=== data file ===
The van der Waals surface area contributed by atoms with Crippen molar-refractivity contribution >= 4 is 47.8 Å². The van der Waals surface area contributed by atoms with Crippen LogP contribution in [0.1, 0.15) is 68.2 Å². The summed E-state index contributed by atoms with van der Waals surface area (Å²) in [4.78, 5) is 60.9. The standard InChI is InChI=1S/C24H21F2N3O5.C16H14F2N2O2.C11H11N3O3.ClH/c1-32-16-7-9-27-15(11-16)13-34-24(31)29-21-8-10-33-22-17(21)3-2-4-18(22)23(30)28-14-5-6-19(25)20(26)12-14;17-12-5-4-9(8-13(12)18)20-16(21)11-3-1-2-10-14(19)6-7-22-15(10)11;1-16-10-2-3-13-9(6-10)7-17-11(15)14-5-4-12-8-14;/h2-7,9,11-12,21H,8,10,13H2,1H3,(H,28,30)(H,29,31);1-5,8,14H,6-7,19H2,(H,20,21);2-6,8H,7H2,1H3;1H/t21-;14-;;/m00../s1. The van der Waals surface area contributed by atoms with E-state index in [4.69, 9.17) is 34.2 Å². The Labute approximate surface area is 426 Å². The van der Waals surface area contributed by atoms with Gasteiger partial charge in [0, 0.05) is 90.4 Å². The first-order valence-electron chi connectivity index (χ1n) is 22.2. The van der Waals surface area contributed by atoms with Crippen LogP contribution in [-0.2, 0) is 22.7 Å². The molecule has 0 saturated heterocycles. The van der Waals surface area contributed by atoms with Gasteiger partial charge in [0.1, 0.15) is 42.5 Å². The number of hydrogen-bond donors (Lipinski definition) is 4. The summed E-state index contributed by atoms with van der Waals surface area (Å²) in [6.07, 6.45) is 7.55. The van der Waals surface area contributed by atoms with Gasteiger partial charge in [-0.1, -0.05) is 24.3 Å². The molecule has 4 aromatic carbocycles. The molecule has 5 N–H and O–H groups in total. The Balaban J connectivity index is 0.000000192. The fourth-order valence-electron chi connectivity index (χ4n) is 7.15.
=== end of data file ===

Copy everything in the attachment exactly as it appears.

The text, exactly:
The van der Waals surface area contributed by atoms with Crippen molar-refractivity contribution >= 4 is 47.8 Å². The van der Waals surface area contributed by atoms with Crippen LogP contribution in [0.1, 0.15) is 68.2 Å². The summed E-state index contributed by atoms with van der Waals surface area (Å²) in [4.78, 5) is 60.9. The standard InChI is InChI=1S/C24H21F2N3O5.C16H14F2N2O2.C11H11N3O3.ClH/c1-32-16-7-9-27-15(11-16)13-34-24(31)29-21-8-10-33-22-17(21)3-2-4-18(22)23(30)28-14-5-6-19(25)20(26)12-14;17-12-5-4-9(8-13(12)18)20-16(21)11-3-1-2-10-14(19)6-7-22-15(10)11;1-16-10-2-3-13-9(6-10)7-17-11(15)14-5-4-12-8-14;/h2-7,9,11-12,21H,8,10,13H2,1H3,(H,28,30)(H,29,31);1-5,8,14H,6-7,19H2,(H,20,21);2-6,8H,7H2,1H3;1H/t21-;14-;;/m00../s1. The van der Waals surface area contributed by atoms with E-state index in [4.69, 9.17) is 34.2 Å². The Labute approximate surface area is 426 Å². The van der Waals surface area contributed by atoms with Gasteiger partial charge in [0, 0.05) is 90.4 Å². The first-order valence-electron chi connectivity index (χ1n) is 22.2. The van der Waals surface area contributed by atoms with Crippen LogP contribution in [-0.2, 0) is 22.7 Å². The molecule has 0 saturated heterocycles. The van der Waals surface area contributed by atoms with Gasteiger partial charge in [0.1, 0.15) is 42.5 Å². The number of hydrogen-bond donors (Lipinski definition) is 4. The summed E-state index contributed by atoms with van der Waals surface area (Å²) in [6.07, 6.45) is 7.55. The van der Waals surface area contributed by atoms with Gasteiger partial charge in [-0.1, -0.05) is 24.3 Å². The molecule has 4 aromatic carbocycles. The molecule has 5 N–H and O–H groups in total. The Balaban J connectivity index is 0.000000192. The fourth-order valence-electron chi connectivity index (χ4n) is 7.15.